What’s more, coaching conversations allow managers and employees to build closer relationships. With increased communication, trust and transparency, employees learn that their manager is in their corner. They’re not an authority figure simply concerned with the bottom line.

Coaching can make a big difference to motivation levels. By being more involved in the goal-setting process and by having an increased say in how they work, employees have greater ownership over their careers. Their goals make sense to them, they have more meaning and they have more of an investment in making sure they are achieved.

Finally, coaching conversations allow more opportunities to celebrate success — and we all know the importance of recognition and reward when it comes to employee engagement and satisfaction.

How often to hold coaching conversations

The beauty of coaching conversations is that they aren’t too regimented, and they’re not too much of a drain on time. Having said that, managers should ensure that they happen fairly regularly. Frequent, informal, quick catch-ups are best. It’s a good idea to have coaching conversations no more than once a week, but no less than once a month.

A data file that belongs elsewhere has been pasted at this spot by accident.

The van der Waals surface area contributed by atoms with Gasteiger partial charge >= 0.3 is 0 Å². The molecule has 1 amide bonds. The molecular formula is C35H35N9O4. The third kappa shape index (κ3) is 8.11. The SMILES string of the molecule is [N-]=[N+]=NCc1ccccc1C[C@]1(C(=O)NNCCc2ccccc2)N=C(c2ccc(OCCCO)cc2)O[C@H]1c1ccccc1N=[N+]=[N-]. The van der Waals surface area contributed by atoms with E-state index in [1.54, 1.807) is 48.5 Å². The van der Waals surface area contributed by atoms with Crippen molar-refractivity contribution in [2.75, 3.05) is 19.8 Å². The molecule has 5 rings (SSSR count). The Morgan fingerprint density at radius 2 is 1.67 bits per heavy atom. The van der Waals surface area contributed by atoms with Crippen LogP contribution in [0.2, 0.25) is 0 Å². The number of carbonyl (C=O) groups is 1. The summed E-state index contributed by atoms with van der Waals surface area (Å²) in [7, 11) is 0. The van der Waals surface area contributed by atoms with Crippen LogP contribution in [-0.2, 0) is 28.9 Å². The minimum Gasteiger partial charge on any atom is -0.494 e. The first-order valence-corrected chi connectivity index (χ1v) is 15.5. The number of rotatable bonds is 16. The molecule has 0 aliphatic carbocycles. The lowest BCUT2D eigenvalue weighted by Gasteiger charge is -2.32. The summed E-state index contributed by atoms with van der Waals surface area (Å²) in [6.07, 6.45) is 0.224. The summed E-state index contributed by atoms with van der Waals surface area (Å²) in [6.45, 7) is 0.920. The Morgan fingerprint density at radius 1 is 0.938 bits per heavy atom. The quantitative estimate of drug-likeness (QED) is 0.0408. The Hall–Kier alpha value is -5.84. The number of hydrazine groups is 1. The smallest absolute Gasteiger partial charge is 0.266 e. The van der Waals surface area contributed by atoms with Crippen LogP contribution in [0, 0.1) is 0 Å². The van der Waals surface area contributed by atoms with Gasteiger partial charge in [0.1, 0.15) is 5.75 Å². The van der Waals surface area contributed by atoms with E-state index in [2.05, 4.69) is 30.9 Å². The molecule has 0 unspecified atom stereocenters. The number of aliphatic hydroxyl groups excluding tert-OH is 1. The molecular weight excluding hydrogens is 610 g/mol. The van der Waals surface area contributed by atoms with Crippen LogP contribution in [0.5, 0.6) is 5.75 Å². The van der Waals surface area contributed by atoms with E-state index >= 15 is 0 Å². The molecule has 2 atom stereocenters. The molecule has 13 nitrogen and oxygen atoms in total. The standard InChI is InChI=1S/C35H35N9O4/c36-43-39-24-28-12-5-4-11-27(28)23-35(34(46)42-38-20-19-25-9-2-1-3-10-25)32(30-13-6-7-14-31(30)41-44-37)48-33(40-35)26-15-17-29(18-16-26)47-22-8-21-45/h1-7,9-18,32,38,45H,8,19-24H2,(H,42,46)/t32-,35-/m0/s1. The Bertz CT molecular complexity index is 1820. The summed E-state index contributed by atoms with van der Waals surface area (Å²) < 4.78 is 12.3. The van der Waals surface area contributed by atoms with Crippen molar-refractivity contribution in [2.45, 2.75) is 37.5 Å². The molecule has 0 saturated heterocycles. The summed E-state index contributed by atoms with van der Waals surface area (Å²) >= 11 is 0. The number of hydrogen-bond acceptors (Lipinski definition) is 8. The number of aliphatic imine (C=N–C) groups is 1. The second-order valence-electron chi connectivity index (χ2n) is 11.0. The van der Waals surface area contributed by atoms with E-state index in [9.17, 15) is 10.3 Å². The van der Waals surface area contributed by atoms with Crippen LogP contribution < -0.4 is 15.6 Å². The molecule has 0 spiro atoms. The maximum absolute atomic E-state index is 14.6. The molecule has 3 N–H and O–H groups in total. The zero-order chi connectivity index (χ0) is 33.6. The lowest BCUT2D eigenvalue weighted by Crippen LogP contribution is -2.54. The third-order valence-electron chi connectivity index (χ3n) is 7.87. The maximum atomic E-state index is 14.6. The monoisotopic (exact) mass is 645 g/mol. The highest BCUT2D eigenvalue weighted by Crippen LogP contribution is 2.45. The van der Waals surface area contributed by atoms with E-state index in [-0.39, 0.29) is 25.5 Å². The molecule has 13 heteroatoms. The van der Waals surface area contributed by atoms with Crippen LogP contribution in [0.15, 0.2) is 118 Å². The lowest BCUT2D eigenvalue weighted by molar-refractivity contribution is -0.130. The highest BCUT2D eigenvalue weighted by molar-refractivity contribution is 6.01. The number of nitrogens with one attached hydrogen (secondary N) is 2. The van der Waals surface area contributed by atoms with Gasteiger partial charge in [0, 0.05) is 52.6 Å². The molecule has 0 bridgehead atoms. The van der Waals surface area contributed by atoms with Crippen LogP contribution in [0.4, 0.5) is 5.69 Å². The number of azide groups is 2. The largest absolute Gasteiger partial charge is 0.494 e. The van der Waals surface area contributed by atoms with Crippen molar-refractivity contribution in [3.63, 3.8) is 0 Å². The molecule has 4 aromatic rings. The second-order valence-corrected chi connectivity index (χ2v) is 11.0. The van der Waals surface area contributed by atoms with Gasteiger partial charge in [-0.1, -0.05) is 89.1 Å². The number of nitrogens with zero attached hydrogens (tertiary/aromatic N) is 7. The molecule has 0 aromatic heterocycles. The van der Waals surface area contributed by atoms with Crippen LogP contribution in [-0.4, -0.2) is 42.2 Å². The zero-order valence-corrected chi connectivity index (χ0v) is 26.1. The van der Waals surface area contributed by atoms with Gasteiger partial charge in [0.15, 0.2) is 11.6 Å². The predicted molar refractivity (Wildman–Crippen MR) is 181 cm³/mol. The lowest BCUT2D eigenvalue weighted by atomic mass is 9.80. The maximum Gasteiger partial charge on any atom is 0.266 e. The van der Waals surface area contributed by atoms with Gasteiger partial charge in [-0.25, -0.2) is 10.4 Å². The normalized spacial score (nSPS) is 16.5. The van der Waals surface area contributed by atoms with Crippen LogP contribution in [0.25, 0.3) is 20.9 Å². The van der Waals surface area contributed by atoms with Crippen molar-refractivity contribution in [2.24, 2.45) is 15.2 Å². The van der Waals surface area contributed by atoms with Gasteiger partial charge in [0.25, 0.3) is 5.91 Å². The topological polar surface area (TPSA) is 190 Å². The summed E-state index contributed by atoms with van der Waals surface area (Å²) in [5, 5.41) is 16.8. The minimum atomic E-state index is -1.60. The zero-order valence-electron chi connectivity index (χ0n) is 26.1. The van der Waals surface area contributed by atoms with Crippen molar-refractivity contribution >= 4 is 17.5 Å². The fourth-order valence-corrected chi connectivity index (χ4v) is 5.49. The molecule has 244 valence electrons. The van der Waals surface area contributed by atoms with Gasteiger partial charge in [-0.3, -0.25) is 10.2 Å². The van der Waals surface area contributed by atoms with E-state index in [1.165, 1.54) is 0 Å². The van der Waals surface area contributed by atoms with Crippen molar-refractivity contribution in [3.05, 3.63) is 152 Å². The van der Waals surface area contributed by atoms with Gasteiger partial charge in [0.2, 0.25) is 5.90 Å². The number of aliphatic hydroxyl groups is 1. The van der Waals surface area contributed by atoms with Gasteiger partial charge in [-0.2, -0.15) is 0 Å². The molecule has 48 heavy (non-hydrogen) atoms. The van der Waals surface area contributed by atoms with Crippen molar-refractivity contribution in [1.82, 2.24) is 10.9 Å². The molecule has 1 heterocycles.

How to have coaching conversations

When holding coaching conversations, employees need to learn how to listen. Rather than imposing solutions, managers need to guide employees and help them come to their own conclusions while providing valuable information and encouragement. Coaching is more about asking 'how can I help?' rather than saying 'this is how you should do it'.

Equally, managers should be trained to listen to more than what is just being said. Remember, communication is only 7% verbal. We say a lot with our body language and tone of voice. Managers should be alert and look for signs of burnout, disengagement and poor wellbeing. This becomes easier and more natural with increased interaction, so be sure to meet with employees regularly and demonstrate that they are a real asset to your company.

Interested in this topic? Read Performance management: why poor results should be managed with coaching, not disciplinaries.